When creating logos for business, color selection is an important consideration. As a result, certain colors are inexorably linked to certain businesses and products, which causes concern when other companies attempt to use the same colors in their design. These concerns have led many businesses to dispute usage of certain colors and advertising, as explained by Business Insider.
Red is a frequently used color is business marketing. Coca Cola, McDonald’s, and even Target use the color to distinguish themselves and lend character to advertising campaigns. This isn’t an issue between these three businesses since they all perform different services and provide different products. However, an issue may arise if a restaurant that specialized in selling hamburgers used red to advertise their business or if a store similar to Target also began using its desired color scheme.
Tiffany & Co. is a world-famous gift company known for its luxurious jewelry and other goods. The company is personified by a light blue shade that is used for in-store packaging as well as advertising and decor. The company is so linked to this color that it’s now referred to as Tiffany blue. If it were used by another jewelry company, Tiffany & Co. would have a very strong case for making a cease and desist.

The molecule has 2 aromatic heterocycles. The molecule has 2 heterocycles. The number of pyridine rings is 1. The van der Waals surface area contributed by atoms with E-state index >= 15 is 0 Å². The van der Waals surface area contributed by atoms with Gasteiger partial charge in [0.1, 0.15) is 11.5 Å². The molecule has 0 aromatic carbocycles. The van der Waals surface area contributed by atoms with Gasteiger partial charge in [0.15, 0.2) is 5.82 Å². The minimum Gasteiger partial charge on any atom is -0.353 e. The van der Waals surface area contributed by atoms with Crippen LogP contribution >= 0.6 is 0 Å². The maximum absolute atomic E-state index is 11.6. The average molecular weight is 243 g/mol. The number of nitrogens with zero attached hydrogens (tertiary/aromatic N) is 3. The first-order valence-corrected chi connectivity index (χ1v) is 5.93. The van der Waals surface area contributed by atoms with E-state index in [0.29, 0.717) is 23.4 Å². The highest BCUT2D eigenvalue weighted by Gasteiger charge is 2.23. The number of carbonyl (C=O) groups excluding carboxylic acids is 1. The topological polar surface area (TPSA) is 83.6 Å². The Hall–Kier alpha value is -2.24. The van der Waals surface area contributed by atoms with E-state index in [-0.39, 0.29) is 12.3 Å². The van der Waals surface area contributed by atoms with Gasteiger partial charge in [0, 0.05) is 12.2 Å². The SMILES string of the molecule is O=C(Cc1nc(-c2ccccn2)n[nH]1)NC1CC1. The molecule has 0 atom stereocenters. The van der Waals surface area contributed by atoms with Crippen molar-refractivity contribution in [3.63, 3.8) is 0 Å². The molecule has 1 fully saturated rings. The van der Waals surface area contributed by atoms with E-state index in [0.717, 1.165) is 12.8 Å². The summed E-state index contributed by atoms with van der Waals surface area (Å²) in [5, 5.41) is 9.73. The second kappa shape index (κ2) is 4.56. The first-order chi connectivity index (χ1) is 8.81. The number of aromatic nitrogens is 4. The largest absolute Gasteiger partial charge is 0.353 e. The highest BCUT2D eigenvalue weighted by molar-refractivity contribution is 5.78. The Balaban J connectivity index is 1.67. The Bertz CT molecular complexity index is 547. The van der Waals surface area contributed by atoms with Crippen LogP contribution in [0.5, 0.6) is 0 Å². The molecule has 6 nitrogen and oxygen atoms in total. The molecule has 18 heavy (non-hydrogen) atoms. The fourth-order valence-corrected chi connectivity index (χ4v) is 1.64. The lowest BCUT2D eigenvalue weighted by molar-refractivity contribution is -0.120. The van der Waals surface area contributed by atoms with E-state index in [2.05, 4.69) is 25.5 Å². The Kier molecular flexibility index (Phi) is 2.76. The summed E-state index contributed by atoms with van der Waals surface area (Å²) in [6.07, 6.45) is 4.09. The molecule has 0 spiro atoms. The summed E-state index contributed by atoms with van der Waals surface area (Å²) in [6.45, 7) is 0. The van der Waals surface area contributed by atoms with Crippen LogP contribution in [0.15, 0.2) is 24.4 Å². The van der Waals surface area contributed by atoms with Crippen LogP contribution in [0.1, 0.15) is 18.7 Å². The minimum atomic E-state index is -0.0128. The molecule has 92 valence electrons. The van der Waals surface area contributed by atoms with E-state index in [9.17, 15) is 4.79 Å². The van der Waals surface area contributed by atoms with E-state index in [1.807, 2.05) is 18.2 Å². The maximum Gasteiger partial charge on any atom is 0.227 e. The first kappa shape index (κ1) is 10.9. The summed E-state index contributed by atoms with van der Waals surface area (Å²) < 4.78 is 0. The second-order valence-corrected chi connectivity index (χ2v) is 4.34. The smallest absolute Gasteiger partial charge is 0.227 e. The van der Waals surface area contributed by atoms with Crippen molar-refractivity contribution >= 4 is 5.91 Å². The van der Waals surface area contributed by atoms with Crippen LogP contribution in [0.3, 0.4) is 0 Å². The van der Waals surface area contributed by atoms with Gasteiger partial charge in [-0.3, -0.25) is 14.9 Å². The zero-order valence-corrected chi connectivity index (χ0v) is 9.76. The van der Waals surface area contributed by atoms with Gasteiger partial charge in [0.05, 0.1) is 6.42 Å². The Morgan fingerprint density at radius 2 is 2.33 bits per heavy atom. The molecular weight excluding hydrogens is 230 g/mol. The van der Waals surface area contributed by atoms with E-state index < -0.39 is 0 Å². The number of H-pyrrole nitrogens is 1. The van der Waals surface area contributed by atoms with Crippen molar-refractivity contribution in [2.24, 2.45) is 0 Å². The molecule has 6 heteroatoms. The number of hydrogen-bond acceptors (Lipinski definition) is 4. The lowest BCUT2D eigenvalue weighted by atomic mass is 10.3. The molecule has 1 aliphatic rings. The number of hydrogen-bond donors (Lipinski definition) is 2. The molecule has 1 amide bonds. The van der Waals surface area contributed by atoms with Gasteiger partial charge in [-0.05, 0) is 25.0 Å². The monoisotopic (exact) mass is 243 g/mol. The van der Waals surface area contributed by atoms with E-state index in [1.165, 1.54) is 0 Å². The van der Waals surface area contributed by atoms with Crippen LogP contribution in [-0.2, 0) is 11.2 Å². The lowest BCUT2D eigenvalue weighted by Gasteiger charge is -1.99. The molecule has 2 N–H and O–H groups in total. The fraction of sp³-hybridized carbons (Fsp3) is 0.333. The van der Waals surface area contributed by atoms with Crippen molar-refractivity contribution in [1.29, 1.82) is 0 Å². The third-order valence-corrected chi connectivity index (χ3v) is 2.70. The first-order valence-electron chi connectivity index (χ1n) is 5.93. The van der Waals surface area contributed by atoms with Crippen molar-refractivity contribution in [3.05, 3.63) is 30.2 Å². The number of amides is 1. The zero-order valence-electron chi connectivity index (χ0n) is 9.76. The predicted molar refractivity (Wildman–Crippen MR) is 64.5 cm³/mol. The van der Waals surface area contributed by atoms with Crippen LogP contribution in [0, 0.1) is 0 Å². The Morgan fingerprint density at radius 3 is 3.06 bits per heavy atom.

However, not all companies are successful in protecting their trademarked colors. T-Mobile took issue with Endgadget.com its signature magenta color in advertising for mobile devices. The courts didn’t agree with T-Mobile’s assertion that the use of the magenta shade would confuse consumers enough that it would affect T-Mobile’s business success. Because both companies provided different services, they weren’t considered to be in direct competition.